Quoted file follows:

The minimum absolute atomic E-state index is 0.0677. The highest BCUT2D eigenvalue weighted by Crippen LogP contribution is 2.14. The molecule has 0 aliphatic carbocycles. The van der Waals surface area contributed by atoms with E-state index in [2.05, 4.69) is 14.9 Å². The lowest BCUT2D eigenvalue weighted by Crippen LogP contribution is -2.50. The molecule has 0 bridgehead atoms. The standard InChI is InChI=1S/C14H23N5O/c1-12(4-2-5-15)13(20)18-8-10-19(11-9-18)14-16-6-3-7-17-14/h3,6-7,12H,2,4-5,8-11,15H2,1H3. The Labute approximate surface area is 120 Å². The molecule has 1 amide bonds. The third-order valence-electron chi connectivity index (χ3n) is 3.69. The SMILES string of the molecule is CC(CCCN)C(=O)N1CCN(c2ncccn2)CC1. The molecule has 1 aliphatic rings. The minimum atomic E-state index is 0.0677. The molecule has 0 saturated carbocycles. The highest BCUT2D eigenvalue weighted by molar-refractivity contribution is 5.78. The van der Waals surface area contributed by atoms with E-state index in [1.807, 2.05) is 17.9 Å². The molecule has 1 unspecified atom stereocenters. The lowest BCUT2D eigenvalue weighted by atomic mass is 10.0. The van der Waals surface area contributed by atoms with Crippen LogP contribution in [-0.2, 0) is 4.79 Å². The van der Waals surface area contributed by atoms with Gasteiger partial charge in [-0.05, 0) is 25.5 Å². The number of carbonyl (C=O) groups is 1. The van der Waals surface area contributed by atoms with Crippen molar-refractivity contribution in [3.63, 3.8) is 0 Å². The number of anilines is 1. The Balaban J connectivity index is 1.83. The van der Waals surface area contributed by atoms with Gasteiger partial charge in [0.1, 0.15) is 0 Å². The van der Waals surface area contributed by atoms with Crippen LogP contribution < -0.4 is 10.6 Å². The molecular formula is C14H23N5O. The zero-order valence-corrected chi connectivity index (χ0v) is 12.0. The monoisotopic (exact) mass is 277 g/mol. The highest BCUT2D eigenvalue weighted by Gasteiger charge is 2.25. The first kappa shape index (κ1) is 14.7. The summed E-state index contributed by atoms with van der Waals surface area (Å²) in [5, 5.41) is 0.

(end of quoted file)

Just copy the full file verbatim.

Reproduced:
The minimum absolute atomic E-state index is 0.0677. The highest BCUT2D eigenvalue weighted by Crippen LogP contribution is 2.14. The molecule has 0 aliphatic carbocycles. The van der Waals surface area contributed by atoms with E-state index in [2.05, 4.69) is 14.9 Å². The lowest BCUT2D eigenvalue weighted by Crippen LogP contribution is -2.50. The molecule has 0 bridgehead atoms. The standard InChI is InChI=1S/C14H23N5O/c1-12(4-2-5-15)13(20)18-8-10-19(11-9-18)14-16-6-3-7-17-14/h3,6-7,12H,2,4-5,8-11,15H2,1H3. The Labute approximate surface area is 120 Å². The molecule has 1 amide bonds. The third-order valence-electron chi connectivity index (χ3n) is 3.69. The SMILES string of the molecule is CC(CCCN)C(=O)N1CCN(c2ncccn2)CC1. The molecule has 1 aliphatic rings. The minimum atomic E-state index is 0.0677. The molecule has 0 saturated carbocycles. The highest BCUT2D eigenvalue weighted by molar-refractivity contribution is 5.78. The van der Waals surface area contributed by atoms with E-state index in [1.807, 2.05) is 17.9 Å². The molecule has 1 unspecified atom stereocenters. The lowest BCUT2D eigenvalue weighted by atomic mass is 10.0. The van der Waals surface area contributed by atoms with Crippen LogP contribution in [-0.2, 0) is 4.79 Å². The van der Waals surface area contributed by atoms with Gasteiger partial charge in [-0.05, 0) is 25.5 Å². The number of carbonyl (C=O) groups is 1. The van der Waals surface area contributed by atoms with Crippen molar-refractivity contribution in [3.63, 3.8) is 0 Å². The number of anilines is 1. The Balaban J connectivity index is 1.83. The van der Waals surface area contributed by atoms with Gasteiger partial charge in [0.1, 0.15) is 0 Å². The van der Waals surface area contributed by atoms with Crippen LogP contribution < -0.4 is 10.6 Å². The molecular formula is C14H23N5O. The zero-order valence-corrected chi connectivity index (χ0v) is 12.0. The monoisotopic (exact) mass is 277 g/mol. The highest BCUT2D eigenvalue weighted by Gasteiger charge is 2.25. The first kappa shape index (κ1) is 14.7. The summed E-state index contributed by atoms with van der Waals surface area (Å²) in [5, 5.41) is 0.